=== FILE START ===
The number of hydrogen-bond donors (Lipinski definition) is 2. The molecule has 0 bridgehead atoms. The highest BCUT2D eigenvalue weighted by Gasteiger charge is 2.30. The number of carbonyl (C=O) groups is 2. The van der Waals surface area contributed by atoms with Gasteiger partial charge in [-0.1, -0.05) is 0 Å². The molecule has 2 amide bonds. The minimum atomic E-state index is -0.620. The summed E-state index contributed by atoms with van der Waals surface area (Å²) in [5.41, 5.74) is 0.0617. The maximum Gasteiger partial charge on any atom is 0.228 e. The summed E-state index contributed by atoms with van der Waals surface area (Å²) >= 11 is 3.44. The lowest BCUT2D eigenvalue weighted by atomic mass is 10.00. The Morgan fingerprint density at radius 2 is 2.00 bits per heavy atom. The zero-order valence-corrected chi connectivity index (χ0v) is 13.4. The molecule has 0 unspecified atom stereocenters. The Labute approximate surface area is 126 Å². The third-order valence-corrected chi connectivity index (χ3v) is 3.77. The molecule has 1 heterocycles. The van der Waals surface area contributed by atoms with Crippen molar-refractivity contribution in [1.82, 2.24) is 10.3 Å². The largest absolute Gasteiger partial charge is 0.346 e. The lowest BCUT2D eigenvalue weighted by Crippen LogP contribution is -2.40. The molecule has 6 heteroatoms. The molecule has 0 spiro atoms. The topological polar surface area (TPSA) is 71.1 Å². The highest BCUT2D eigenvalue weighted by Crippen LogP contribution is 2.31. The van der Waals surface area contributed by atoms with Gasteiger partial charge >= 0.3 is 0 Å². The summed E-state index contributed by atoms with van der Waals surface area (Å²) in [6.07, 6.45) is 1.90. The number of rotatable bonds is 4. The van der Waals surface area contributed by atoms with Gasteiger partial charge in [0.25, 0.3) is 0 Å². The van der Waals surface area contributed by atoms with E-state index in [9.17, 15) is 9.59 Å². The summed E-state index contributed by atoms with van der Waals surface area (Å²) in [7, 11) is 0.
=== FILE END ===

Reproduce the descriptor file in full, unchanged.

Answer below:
The number of hydrogen-bond donors (Lipinski definition) is 2. The molecule has 0 bridgehead atoms. The highest BCUT2D eigenvalue weighted by Gasteiger charge is 2.30. The number of carbonyl (C=O) groups is 2. The van der Waals surface area contributed by atoms with Gasteiger partial charge in [-0.1, -0.05) is 0 Å². The molecule has 2 amide bonds. The minimum atomic E-state index is -0.620. The summed E-state index contributed by atoms with van der Waals surface area (Å²) in [5.41, 5.74) is 0.0617. The maximum Gasteiger partial charge on any atom is 0.228 e. The summed E-state index contributed by atoms with van der Waals surface area (Å²) >= 11 is 3.44. The lowest BCUT2D eigenvalue weighted by atomic mass is 10.00. The Morgan fingerprint density at radius 2 is 2.00 bits per heavy atom. The zero-order valence-corrected chi connectivity index (χ0v) is 13.4. The molecule has 0 unspecified atom stereocenters. The Labute approximate surface area is 126 Å². The third-order valence-corrected chi connectivity index (χ3v) is 3.77. The molecule has 1 heterocycles. The van der Waals surface area contributed by atoms with Crippen molar-refractivity contribution in [1.82, 2.24) is 10.3 Å². The largest absolute Gasteiger partial charge is 0.346 e. The lowest BCUT2D eigenvalue weighted by Crippen LogP contribution is -2.40. The molecule has 6 heteroatoms. The molecule has 0 spiro atoms. The topological polar surface area (TPSA) is 71.1 Å². The highest BCUT2D eigenvalue weighted by Crippen LogP contribution is 2.31. The van der Waals surface area contributed by atoms with Gasteiger partial charge >= 0.3 is 0 Å². The summed E-state index contributed by atoms with van der Waals surface area (Å²) in [6.07, 6.45) is 1.90. The number of rotatable bonds is 4. The van der Waals surface area contributed by atoms with Gasteiger partial charge in [0.25, 0.3) is 0 Å². The van der Waals surface area contributed by atoms with E-state index in [9.17, 15) is 9.59 Å². The summed E-state index contributed by atoms with van der Waals surface area (Å²) in [7, 11) is 0.